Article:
Social networking major Facebook may face a huge blow to its finances if it loses a tax liability case related to shifting of its global operations to Ireland in 2010.
The Internal Revenue Service (IRS) has sent a notice of deficiency to the company for $3bn to $5bn.
The notice was based on the agency’s audit of valuations of Facebook’s assets during its transfer of operations to Ireland.
While the company is planning to challenge the notice in federal tax court, the liabilities are estimated to have an adverse impact on its balance sheet.
The Social media giant said in a regulatory filing: “In addition, the determination of our worldwide provision for income taxes and other tax liabilities requires significant judgment by management, and there are many transactions where the ultimate tax determination is uncertain.”
The IRS has asked a federal magistrate judge in California to compel the company to provide detailed internal corporate records related to the value of the assets moved to Ireland.
Facebook spokeswoman Bertie Thomson was quoted by Bloomberg as saying: “Facebook complies with all applicable rules and regulations in the countries where we operate.”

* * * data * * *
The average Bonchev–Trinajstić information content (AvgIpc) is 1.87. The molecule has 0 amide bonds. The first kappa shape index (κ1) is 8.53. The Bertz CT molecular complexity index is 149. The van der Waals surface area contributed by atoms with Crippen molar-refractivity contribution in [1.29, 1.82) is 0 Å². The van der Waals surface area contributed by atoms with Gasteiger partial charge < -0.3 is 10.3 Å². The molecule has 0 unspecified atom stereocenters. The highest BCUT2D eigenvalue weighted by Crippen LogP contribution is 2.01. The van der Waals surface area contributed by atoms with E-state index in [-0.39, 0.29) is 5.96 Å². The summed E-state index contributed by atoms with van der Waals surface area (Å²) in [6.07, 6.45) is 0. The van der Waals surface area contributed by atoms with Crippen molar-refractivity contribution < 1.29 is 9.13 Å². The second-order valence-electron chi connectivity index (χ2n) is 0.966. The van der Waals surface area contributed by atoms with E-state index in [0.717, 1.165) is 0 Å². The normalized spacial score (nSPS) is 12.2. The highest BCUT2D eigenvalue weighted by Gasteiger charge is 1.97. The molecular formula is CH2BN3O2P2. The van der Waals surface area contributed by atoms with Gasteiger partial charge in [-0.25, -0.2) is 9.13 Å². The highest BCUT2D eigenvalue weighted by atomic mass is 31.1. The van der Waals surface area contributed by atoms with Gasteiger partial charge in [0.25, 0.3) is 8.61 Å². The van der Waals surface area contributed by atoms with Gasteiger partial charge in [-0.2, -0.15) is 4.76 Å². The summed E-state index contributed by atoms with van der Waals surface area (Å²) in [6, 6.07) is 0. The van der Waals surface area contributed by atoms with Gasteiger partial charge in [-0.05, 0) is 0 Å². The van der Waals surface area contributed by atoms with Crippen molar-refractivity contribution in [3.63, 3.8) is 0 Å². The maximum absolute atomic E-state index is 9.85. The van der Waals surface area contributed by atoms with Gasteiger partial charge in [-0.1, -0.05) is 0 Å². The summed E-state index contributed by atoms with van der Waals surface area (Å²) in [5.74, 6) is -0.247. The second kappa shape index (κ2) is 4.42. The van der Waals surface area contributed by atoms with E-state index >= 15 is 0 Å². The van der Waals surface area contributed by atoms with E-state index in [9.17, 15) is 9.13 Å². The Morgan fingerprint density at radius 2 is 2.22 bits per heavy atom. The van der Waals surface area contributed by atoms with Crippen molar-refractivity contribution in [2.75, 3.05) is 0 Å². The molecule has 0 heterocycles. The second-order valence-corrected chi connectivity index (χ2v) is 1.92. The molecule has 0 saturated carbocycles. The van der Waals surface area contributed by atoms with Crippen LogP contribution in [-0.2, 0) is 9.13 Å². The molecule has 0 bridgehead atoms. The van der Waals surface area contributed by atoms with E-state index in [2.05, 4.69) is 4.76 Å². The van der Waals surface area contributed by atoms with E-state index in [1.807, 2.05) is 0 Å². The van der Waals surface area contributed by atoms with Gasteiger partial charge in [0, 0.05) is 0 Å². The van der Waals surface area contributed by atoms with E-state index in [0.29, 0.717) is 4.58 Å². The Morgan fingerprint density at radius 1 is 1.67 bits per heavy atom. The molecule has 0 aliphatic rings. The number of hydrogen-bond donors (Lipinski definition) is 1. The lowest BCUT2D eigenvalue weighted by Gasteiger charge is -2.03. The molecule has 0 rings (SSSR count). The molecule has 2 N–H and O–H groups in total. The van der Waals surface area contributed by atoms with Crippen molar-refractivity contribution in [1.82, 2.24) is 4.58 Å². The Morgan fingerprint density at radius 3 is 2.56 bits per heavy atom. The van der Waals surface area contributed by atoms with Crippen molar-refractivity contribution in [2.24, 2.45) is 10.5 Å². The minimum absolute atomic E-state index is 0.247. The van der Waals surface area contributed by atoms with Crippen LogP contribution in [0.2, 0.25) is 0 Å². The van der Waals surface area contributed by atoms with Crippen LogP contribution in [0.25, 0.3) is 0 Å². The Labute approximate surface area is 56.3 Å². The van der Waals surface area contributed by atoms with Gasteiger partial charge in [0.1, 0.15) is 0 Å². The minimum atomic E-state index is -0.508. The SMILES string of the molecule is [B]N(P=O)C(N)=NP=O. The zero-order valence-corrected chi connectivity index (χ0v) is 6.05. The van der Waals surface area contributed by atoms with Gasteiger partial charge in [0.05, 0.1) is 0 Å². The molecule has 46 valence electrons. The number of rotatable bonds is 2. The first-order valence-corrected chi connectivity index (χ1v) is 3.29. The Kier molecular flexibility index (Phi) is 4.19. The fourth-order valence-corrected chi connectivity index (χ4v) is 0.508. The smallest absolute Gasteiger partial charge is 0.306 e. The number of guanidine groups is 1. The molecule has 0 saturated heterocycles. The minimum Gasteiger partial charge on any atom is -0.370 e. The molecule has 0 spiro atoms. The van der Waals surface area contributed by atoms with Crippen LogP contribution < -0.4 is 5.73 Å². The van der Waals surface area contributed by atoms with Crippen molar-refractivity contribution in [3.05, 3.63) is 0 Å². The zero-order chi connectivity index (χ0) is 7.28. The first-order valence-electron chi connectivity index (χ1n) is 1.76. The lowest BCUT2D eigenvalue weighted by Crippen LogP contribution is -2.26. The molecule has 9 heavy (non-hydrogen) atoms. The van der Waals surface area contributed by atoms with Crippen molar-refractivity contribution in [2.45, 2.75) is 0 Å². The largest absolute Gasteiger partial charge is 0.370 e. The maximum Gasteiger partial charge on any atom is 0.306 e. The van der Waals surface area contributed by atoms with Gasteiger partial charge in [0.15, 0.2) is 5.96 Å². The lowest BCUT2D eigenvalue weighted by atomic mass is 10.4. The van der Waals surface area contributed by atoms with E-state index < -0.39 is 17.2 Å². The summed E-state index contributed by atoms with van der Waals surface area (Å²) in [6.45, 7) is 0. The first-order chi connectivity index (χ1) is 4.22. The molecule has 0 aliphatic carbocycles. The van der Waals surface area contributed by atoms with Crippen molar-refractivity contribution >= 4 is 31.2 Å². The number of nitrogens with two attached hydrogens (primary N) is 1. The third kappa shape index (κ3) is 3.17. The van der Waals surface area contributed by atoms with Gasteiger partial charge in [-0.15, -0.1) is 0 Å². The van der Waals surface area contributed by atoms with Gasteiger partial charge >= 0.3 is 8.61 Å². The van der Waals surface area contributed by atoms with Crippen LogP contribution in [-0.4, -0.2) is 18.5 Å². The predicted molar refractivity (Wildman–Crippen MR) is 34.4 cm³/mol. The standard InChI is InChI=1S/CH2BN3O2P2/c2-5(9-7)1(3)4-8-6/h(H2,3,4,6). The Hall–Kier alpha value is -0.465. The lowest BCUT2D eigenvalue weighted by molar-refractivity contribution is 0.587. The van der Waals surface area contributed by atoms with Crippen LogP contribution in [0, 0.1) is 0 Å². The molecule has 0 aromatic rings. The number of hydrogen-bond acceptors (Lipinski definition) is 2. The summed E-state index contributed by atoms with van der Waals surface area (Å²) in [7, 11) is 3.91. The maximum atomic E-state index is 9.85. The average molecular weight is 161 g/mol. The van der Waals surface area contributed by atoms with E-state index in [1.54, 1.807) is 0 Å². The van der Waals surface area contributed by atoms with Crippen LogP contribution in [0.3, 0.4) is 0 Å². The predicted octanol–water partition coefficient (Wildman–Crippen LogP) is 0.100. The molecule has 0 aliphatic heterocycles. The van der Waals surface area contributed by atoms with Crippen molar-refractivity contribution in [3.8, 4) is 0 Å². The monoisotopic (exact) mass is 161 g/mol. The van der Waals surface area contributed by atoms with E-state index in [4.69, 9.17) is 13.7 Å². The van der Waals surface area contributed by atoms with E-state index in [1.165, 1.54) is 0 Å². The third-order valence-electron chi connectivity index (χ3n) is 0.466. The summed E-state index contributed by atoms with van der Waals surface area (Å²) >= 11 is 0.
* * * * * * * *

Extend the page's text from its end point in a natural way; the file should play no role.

According to court filings, the agency alleged that Facebook’s tax adviser Ernst & Young undervalued the company’s assets as they were transferred to Facebook Ireland Holdings.
After receiving documents related to transfer of Facebook’s licenses and assets, the IRS started probing the transaction in 2013.
The document contained the details about agreements related to the division of users and marketing, the online platform and cost sharing.
After carrying out an investigation, IRS officials identified that EY’s followed a conflicting method of measuring the value of Facebook’s assets.
The court filings show that Facebook rejected a preliminary presentation given by tax official in April 2015, the publication reported.
Following the rejection, the IRS stepped up its investigation to establish that projections made by E&Y were “flawed”.
In June, the officials filed a request to access the company’s records by issuing court summons.
The court filing said that Facebook did not appear on 17 June and 29 June at the IRS’s offices in San Jose, California.